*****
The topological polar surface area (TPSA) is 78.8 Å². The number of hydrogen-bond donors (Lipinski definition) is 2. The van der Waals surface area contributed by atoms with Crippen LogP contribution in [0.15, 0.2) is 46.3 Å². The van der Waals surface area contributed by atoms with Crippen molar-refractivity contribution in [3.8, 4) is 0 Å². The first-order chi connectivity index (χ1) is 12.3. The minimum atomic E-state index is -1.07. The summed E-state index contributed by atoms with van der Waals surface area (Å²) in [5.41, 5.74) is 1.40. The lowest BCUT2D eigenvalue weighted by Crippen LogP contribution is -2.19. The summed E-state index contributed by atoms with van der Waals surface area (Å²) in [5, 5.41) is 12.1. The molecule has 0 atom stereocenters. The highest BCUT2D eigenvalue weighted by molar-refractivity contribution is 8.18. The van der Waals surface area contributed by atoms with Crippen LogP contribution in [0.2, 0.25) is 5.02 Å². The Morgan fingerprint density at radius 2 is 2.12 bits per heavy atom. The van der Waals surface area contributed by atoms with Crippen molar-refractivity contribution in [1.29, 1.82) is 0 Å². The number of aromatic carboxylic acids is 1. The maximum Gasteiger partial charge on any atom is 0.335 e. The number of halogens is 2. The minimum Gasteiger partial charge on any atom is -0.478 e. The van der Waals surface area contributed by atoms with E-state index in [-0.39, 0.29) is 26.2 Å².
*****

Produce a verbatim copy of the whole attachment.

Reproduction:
The topological polar surface area (TPSA) is 78.8 Å². The number of hydrogen-bond donors (Lipinski definition) is 2. The van der Waals surface area contributed by atoms with Crippen LogP contribution in [0.15, 0.2) is 46.3 Å². The van der Waals surface area contributed by atoms with Crippen molar-refractivity contribution in [3.8, 4) is 0 Å². The first-order chi connectivity index (χ1) is 12.3. The minimum atomic E-state index is -1.07. The summed E-state index contributed by atoms with van der Waals surface area (Å²) in [5.41, 5.74) is 1.40. The lowest BCUT2D eigenvalue weighted by Crippen LogP contribution is -2.19. The summed E-state index contributed by atoms with van der Waals surface area (Å²) in [5, 5.41) is 12.1. The molecule has 0 atom stereocenters. The highest BCUT2D eigenvalue weighted by molar-refractivity contribution is 8.18. The van der Waals surface area contributed by atoms with Crippen LogP contribution in [0.2, 0.25) is 5.02 Å². The Morgan fingerprint density at radius 2 is 2.12 bits per heavy atom. The van der Waals surface area contributed by atoms with Crippen molar-refractivity contribution in [1.29, 1.82) is 0 Å². The number of aromatic carboxylic acids is 1. The maximum Gasteiger partial charge on any atom is 0.335 e. The number of halogens is 2. The minimum Gasteiger partial charge on any atom is -0.478 e. The van der Waals surface area contributed by atoms with E-state index in [-0.39, 0.29) is 26.2 Å².